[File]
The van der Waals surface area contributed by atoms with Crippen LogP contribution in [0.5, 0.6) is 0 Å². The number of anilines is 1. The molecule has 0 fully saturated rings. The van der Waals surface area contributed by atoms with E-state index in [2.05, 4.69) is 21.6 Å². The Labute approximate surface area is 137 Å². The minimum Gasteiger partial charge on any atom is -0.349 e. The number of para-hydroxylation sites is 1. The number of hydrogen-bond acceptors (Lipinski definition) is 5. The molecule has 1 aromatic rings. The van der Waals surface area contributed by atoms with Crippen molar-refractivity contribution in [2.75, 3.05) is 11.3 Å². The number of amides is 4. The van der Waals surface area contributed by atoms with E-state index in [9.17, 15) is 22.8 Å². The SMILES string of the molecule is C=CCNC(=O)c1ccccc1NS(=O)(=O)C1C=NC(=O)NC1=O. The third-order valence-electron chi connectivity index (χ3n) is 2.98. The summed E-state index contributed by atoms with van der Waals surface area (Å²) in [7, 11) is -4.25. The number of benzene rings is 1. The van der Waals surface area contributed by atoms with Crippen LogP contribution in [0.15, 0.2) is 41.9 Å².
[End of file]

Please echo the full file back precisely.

The van der Waals surface area contributed by atoms with Crippen LogP contribution in [0.5, 0.6) is 0 Å². The number of anilines is 1. The molecule has 0 fully saturated rings. The van der Waals surface area contributed by atoms with E-state index in [2.05, 4.69) is 21.6 Å². The Labute approximate surface area is 137 Å². The minimum Gasteiger partial charge on any atom is -0.349 e. The number of para-hydroxylation sites is 1. The number of hydrogen-bond acceptors (Lipinski definition) is 5. The molecule has 1 aromatic rings. The van der Waals surface area contributed by atoms with Crippen molar-refractivity contribution in [2.75, 3.05) is 11.3 Å². The number of amides is 4. The van der Waals surface area contributed by atoms with E-state index in [9.17, 15) is 22.8 Å². The SMILES string of the molecule is C=CCNC(=O)c1ccccc1NS(=O)(=O)C1C=NC(=O)NC1=O. The third-order valence-electron chi connectivity index (χ3n) is 2.98. The summed E-state index contributed by atoms with van der Waals surface area (Å²) in [7, 11) is -4.25. The number of benzene rings is 1. The van der Waals surface area contributed by atoms with Crippen LogP contribution in [0.15, 0.2) is 41.9 Å².